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Contractors, Permits and More to Consider When Planning a Home Renovation

By Tom Murray

You’ve got a nail gun, a couple of demolition bars and a shop vacuum. That’s about all you really need to remodel your home, right? Well, actually no. According to Steve Lenarduzzi, a vice-president at Edmonton’s Clark Builders—and an experienced home renovator himself—whether you’re hiring a contractor or doing the work yourself, there are many things to keep in mind in advance of any major renovation.

He cites jobsite safety and liability as significant considerations that may be overlooked by novice renovators: “If a homeowner hires a contractor but doesn’t assign him or her as the prime contractor, per Alberta’s Occupational Health and Safety Legislation, then as part of the contract the owner may still be liable for safety incidents. On top of that, if the company you hire doesn’t have proper Worker’s Compensation Board (WCB) coverage, then you can be personally liable for, say, a roofer falling off the roof.”

The availability of materials is often also an issue, too. Chris Smith, a general contractor out of Edmonton, warns that it’s best to prepare well in advance when ordering in certain items.

“Any specialty fixtures or flooring, for example, can have long delivery times,” he says. “So try to get that stuff nailed down early on—or even stockpile it—to ensure it doesn’t hold up the overall construction process.”

Lenarduzzi says that schedule, budget, quality and safety are four major points that contractors keep in mind when taking on a job. Here are five other key things to consider before you decide to undertake a home renovation.

This might seem like a no-brainer, but check the credentials and references of any contractor you’re looking to hire. And don’t just hire based on price alone: Make your decision a bit more robust in terms of qualifications. Have contractors submit a preliminary timeline and schedule for the work, and find out what their expectations are of you, as compared to your obligations of them.

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Most municipalities’ websites offer resources detailing the requirements that must be met—and procedures to be followed—before and during construction. These requirements and procedures can differ depending on the type of renovation you’re proposing. For larger projects, you may be required to submit professionally prepared drawings and other planning documents, as well as, yes, payment for your application to be considered.

Once you’ve submitted your permit application(s), be aware that the review process can be slow. Take the city’s claimed processing time and double it, just to be sure. And be aware that you may have to revise your plans if the work that you’re proposing isn’t strictly “to code.”

Whether you’re dealing with a contractor or doing the work yourself, it’s essential that you get the proper permits, and then do the work as specified on your city-approved drawings. Non-permitted modifications to the plumbing, electrical or structure of your house can pose significant problems if you decide to sell your property in the future. They may also give your insurance company cause to deny coverage, should your home ever be damaged or if a person is ever injured on your property.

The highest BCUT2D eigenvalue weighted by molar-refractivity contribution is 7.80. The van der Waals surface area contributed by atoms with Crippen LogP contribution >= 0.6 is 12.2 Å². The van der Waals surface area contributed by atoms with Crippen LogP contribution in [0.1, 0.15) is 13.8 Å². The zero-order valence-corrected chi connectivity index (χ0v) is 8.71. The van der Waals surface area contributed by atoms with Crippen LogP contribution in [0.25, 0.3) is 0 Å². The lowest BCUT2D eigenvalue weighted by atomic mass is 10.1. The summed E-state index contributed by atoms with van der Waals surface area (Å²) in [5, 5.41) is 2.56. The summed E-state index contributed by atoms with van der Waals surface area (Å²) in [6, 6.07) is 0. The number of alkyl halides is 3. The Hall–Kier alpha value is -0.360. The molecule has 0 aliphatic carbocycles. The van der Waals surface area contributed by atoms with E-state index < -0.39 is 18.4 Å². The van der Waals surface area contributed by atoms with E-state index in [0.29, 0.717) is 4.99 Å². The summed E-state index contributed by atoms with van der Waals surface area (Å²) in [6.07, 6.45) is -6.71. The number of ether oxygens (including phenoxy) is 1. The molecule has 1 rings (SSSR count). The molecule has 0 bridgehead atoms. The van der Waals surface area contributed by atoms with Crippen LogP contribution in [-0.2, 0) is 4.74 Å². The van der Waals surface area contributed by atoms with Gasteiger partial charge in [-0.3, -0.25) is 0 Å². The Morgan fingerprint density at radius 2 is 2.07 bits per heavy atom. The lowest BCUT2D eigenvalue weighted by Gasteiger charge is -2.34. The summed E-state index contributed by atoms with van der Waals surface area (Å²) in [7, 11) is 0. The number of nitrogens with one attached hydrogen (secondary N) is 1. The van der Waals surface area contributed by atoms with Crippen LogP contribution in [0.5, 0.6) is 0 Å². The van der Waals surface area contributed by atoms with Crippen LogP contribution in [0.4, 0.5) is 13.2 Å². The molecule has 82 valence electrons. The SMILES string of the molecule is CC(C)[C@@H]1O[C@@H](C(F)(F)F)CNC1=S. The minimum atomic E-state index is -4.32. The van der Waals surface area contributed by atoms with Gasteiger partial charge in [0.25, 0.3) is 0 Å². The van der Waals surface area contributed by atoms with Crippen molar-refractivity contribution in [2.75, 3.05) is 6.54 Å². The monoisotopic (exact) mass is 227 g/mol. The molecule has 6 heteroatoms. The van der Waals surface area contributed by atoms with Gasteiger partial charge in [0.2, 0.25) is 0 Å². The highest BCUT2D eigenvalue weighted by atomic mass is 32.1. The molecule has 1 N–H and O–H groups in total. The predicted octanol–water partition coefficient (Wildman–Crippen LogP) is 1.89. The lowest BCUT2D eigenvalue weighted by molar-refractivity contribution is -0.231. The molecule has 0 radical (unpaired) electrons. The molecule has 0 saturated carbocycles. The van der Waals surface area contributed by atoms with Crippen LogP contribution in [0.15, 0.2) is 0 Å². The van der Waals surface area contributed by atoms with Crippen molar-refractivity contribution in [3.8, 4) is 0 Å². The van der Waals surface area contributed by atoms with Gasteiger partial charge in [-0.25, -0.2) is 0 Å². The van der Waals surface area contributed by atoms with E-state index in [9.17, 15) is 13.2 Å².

In addition to informing City Hall about your renovation plans, you’ll also need to have a discussion with your home insurance provider. This is especially important if you’ll be moving out of the house during construction; your policy may be subject to exclusions and limitations due to your property being vacant. (For example, many insurers, including AMA Insurance, do not cover vandalism while your home is under construction or vacant.) Your premium may also temporarily increase, to account for the greater risk posed to your property during the construction/vacancy period.

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Note, too, that you’ll need to reconnect with your insurance advisor once the renovation is complete. Updating your insurance policy post reno will allow you to reactivate coverages that may have been limited during construction, and ensure the policy accounts for your home’s increased value—and therefore its replacement cost—should you need to make a claim in the future. You may even be able to lower your premium or access better coverage if you’ve upgraded your home with, for example, a monitored security system, weather-resistant materials, and loss-prevention devices such as a backflow valve and sump pump.

Paperwork in order, it’s time to get down to business. While the easy availability of tutorials for simple renovation tasks may make it tempting to “get your hands dirty,” often it’s best to trust the professionals. Lenarduzzi says that electrical is a good example of work you shouldn’t mess with if you’re unsure—especially when it comes to terminations or hooking up outlets and panels. And remember that any sizable reno will likely come with a surprise or two. A good contractor may be better equipped to handle contingencies without sacrificing your project’s timeline or the quality of the workmanship.

Ask an AMA Insurance advisor how you’re covered and how we can help you prepare for the unexpected. Visit us online or call 1-800-615-5897.